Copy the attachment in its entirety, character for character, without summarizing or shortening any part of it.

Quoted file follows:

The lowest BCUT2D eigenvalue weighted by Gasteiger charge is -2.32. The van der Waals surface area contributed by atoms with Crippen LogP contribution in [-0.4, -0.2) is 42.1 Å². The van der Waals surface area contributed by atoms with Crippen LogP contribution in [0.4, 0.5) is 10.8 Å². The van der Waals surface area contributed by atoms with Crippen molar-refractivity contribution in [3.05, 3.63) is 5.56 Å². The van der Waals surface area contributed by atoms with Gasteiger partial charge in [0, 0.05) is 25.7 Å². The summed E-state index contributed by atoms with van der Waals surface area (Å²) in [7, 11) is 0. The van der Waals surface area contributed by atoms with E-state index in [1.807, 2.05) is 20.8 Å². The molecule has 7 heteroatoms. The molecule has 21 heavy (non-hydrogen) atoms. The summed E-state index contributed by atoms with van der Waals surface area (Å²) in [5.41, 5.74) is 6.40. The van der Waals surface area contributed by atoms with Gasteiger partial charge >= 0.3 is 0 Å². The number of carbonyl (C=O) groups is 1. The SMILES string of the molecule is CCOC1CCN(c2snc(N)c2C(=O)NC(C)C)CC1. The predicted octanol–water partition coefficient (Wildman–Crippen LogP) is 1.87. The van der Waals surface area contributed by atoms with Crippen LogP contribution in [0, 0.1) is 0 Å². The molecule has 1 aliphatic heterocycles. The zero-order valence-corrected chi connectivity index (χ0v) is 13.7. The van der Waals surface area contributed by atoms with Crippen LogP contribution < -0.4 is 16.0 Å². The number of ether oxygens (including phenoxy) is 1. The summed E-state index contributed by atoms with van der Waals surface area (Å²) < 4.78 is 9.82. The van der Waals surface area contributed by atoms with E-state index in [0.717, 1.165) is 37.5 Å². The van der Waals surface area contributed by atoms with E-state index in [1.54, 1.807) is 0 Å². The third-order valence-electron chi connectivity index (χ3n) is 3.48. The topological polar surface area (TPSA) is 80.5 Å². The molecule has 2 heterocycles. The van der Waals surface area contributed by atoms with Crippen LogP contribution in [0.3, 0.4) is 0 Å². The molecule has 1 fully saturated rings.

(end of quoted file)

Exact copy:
The lowest BCUT2D eigenvalue weighted by Gasteiger charge is -2.32. The van der Waals surface area contributed by atoms with Crippen LogP contribution in [-0.4, -0.2) is 42.1 Å². The van der Waals surface area contributed by atoms with Crippen LogP contribution in [0.4, 0.5) is 10.8 Å². The van der Waals surface area contributed by atoms with Crippen molar-refractivity contribution in [3.05, 3.63) is 5.56 Å². The van der Waals surface area contributed by atoms with Gasteiger partial charge in [0, 0.05) is 25.7 Å². The summed E-state index contributed by atoms with van der Waals surface area (Å²) in [7, 11) is 0. The van der Waals surface area contributed by atoms with E-state index in [1.807, 2.05) is 20.8 Å². The molecule has 7 heteroatoms. The molecule has 21 heavy (non-hydrogen) atoms. The summed E-state index contributed by atoms with van der Waals surface area (Å²) in [5.41, 5.74) is 6.40. The van der Waals surface area contributed by atoms with Gasteiger partial charge >= 0.3 is 0 Å². The number of carbonyl (C=O) groups is 1. The SMILES string of the molecule is CCOC1CCN(c2snc(N)c2C(=O)NC(C)C)CC1. The predicted octanol–water partition coefficient (Wildman–Crippen LogP) is 1.87. The van der Waals surface area contributed by atoms with Crippen LogP contribution in [0, 0.1) is 0 Å². The molecule has 1 aliphatic heterocycles. The zero-order valence-corrected chi connectivity index (χ0v) is 13.7. The van der Waals surface area contributed by atoms with Crippen LogP contribution < -0.4 is 16.0 Å². The number of ether oxygens (including phenoxy) is 1. The summed E-state index contributed by atoms with van der Waals surface area (Å²) < 4.78 is 9.82. The van der Waals surface area contributed by atoms with E-state index in [0.717, 1.165) is 37.5 Å². The van der Waals surface area contributed by atoms with E-state index in [1.54, 1.807) is 0 Å². The third-order valence-electron chi connectivity index (χ3n) is 3.48. The topological polar surface area (TPSA) is 80.5 Å². The molecule has 2 heterocycles. The van der Waals surface area contributed by atoms with Crippen LogP contribution in [0.3, 0.4) is 0 Å². The molecule has 1 fully saturated rings.